With his easy smile and low-key manner, he seemed the eternally jovial Irishman; few of those around him, much less his fans, thought of him as the entrepreneur he was. “I was buying things and nobody knew,” he said. “I never told anybody, because I noticed that when you walk down the street and everybody knows you’re rich, they don’t talk to you.”
Mr. Griffin’s life, it seemed, was dedicated to finding things to do that were exciting, using his penchant for entertainment to overcome a pudgy physique that drew taunts in childhood and resulted in large weight swings later in life. Growing up in San Mateo, Calif., a suburb of San Francisco, he organized weekly shows on his back porch, “recruiting kids as either stagehands, actors or audience — sometimes all three.”
“I was the producer, always the producer,” he said.
Mr. Griffin was born on July 6, 1925, the son of Mervyn Edward Griffin Sr., a successful stockbroker, and the former Rita Robinson. Buddy Griffin, as he was called, showed little interest in sports as a child and instead gravitated to the piano, on which an aunt gave him lessons.
He was interested at first in classical music but concluded that popular music would be more rewarding: playing it enabled him to earn money at weddings, funerals and parties. As a teenager, he added singing to his piano playing and kept his hand in the classics by playing organ at his church.
After high school, he attended San Mateo Junior College and then the University of San Francisco but dropped out without getting a degree.
Though he never stopped wanting to be an entertainer, his father talked him into becoming a bank teller. The first day on the job, he learned that the teller working next to him had been there for almost three decades and was still paid a pittance. To his father’s dismay, Mr. Griffin quit immediately. From there, it was nearly all show business.
Years later, show business returned the favor. In 2005, he received a lifetime achievement award at the Daytime Emmys and a similar award from the Museum of Television and Radio, now known as the Paley Center for Media. “There really has been no one who has managed to have his type of success in front of and behind the camera,” Stuart N. Brotman, then president of the museum, said at the time. “He is a one-man conglomerate, and I can’t think of anyone else who has had that reach.”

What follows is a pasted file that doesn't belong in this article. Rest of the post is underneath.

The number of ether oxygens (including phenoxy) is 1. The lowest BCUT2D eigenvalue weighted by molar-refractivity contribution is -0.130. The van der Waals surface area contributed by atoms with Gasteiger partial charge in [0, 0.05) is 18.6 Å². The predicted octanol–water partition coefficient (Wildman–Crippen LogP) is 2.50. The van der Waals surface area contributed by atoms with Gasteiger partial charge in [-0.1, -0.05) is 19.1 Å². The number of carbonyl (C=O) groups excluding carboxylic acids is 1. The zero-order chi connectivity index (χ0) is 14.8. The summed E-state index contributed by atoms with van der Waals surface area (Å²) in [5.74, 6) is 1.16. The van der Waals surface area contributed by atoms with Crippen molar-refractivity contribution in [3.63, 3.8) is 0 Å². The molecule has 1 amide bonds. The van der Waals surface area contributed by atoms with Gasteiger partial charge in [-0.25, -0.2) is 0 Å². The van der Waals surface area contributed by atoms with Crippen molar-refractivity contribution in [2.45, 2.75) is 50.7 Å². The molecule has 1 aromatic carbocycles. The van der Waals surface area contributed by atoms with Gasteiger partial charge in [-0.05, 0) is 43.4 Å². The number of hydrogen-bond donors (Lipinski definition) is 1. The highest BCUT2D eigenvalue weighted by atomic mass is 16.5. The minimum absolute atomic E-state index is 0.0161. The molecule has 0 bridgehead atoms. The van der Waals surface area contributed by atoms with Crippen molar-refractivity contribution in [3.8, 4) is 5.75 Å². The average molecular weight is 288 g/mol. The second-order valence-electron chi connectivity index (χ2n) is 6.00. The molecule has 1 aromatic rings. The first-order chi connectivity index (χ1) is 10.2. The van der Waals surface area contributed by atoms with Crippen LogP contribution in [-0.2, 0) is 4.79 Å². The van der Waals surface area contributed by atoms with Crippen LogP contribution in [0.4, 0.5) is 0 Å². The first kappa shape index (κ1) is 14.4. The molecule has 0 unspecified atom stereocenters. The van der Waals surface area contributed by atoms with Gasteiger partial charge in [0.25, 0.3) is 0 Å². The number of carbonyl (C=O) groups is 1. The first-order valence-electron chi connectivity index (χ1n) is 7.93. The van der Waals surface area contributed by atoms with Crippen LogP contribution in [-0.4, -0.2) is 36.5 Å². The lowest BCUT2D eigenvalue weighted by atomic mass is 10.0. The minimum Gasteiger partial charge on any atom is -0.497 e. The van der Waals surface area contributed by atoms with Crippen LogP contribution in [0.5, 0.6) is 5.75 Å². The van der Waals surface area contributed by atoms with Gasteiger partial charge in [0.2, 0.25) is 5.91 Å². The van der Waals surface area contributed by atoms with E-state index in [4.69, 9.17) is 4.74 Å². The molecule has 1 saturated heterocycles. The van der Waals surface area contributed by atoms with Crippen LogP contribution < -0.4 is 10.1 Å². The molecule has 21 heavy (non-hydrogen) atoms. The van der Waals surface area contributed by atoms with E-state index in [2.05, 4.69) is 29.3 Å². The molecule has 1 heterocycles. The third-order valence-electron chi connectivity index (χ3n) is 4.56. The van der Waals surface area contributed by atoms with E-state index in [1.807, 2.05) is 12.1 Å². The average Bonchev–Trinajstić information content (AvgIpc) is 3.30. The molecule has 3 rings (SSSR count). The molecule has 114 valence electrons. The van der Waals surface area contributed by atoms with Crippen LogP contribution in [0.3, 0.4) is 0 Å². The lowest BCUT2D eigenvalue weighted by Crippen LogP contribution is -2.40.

Mr. Griffin and his wife, the former Julann Wright, were divorced in 1976. They had a son, Anthony, who, along with two grandchildren, survives him. Over the years, he squired many Hollywood actresses, including Eva Gabor, and he was close friends withNancy Reagan, introducing her to Joan Quigley, the San Francisco astrologer.
But he was also dogged by sex scandals and insinuations that he was gay. In 1991, he was sued by Denny Terrio, the host of “Dance Fever,” another show Mr. Griffin created, for sexual harassment. The same year, Brent Plott, a longtime employee who worked as a bodyguard, horse trainer and driver, filed a $200 million palimony lawsuit. Mr. Griffin characterized both lawsuits as extortion; ultimately, both suits were dismissed.
Mr. Griffin consistently evaded answering questions about his sexuality, often joking about it.
What he was rarely reluctant to talk about was his success, particularly those ventures that produced significant portions of his wealth. When he was creating “Jeopardy!,” he realized the show needed some music to fill the time while contestants were puzzling out a question. Sitting at a piano, he plunked out a few notes, then a repetitive melody, and within about a half-hour had the show’s familiar theme music. He retained the rights to the song even after selling the shows, and royalties from the ditty “made me a fortune, millions,” he said in 2005.
How much? he was asked. “Probably close to $70-80 million